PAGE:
Samuel Butler (novelist)

Samuel Butler (novelist)

Infobox Writer
name = Samuel Butler

pseudonym =
birthdate = birth date|1835|12|4
birthplace = Langar Rectory, England (near Bingham, Nottinghamshire)
deathdate = death date and age|1902|6|18|1835|12|4
deathplace =
occupation = Novelist, Writer
nationality = English
genre =
notableworks =

Samuel Butler (December 4, 1835 -June 18, 1902) was an iconoclastic Victorian author who published a variety of works, including the Utopian satire "Erewhon" and the posthumous novel "The Way of All Flesh", his two best-known works, but also extending to examinations of Christian orthodoxy, substantive studies of evolutionary thought, studies of Italian art, and works of literary history and criticism . Butler also made prose translations of "The Iliad" and "The Odyssey" which remain in use to this day.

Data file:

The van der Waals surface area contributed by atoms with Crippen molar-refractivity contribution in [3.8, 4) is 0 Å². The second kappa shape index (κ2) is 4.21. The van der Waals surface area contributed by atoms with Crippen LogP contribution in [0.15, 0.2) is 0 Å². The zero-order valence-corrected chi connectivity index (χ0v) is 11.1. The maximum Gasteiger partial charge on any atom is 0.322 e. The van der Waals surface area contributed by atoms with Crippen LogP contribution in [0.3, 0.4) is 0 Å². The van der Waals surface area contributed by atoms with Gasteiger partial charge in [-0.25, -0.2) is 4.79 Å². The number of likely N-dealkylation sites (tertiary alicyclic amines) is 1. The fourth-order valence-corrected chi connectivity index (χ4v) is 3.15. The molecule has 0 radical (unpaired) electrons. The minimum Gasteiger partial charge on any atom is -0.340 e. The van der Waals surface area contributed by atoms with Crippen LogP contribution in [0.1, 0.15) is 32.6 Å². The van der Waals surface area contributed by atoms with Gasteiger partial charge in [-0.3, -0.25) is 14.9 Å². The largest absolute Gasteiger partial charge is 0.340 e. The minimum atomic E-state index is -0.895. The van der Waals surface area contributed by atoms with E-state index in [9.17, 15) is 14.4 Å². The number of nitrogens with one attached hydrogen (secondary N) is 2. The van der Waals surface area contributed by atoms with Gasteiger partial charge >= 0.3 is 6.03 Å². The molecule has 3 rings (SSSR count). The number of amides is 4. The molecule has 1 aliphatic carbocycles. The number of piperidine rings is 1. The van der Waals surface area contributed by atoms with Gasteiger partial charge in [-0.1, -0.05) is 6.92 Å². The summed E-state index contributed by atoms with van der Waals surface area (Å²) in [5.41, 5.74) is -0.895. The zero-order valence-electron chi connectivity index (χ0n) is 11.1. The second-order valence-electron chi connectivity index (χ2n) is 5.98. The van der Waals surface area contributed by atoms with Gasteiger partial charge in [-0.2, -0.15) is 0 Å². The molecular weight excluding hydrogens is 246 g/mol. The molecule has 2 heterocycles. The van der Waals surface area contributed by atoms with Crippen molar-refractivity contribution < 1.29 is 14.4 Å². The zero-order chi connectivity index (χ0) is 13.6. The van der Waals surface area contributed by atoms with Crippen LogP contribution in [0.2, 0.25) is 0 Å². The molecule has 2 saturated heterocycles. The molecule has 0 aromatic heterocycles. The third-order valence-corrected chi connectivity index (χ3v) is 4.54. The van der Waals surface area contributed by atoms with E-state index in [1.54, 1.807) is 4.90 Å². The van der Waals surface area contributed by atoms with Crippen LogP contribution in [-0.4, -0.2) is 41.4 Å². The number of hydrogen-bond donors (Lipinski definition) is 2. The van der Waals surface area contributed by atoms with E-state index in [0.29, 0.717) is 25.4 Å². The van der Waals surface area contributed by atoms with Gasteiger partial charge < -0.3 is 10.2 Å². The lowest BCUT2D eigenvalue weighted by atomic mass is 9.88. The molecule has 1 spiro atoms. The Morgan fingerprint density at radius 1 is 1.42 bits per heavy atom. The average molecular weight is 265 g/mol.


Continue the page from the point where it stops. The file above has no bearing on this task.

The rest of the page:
Butler's significance is difficult to pin down. He belonged to no school, and spawned no followers during his lifetime. A serious but amateur student of the subjects he undertook, especially religious orthodoxy and evolutionary thought, his controversial assertions effectively shut him out from both of the opposing factions of Church and science which played such a large role in late Victorian cultural life: “In those days one was either a religionist or a Darwinian, but he was neither.” [Clara G. Stillman, "Samuel Butler: A Mid-Victorian Modern", London: Martin Secker, 1932.] His influence on literature, such as it was, came through "The Way of All Flesh", which Butler completed in the 1880s but left unpublished in order to protect his family. And yet the novel, “begun in 1870 and not touched after 1885, was so modern when it was published in 1903, that it may be said to have started a new school,” particularly in the use of psychoanalytical modes of thought in fiction, which “his treatment of Ernest Pontifex [the hero of Butler's novel] foreshadows.” [Stillman, ibid.]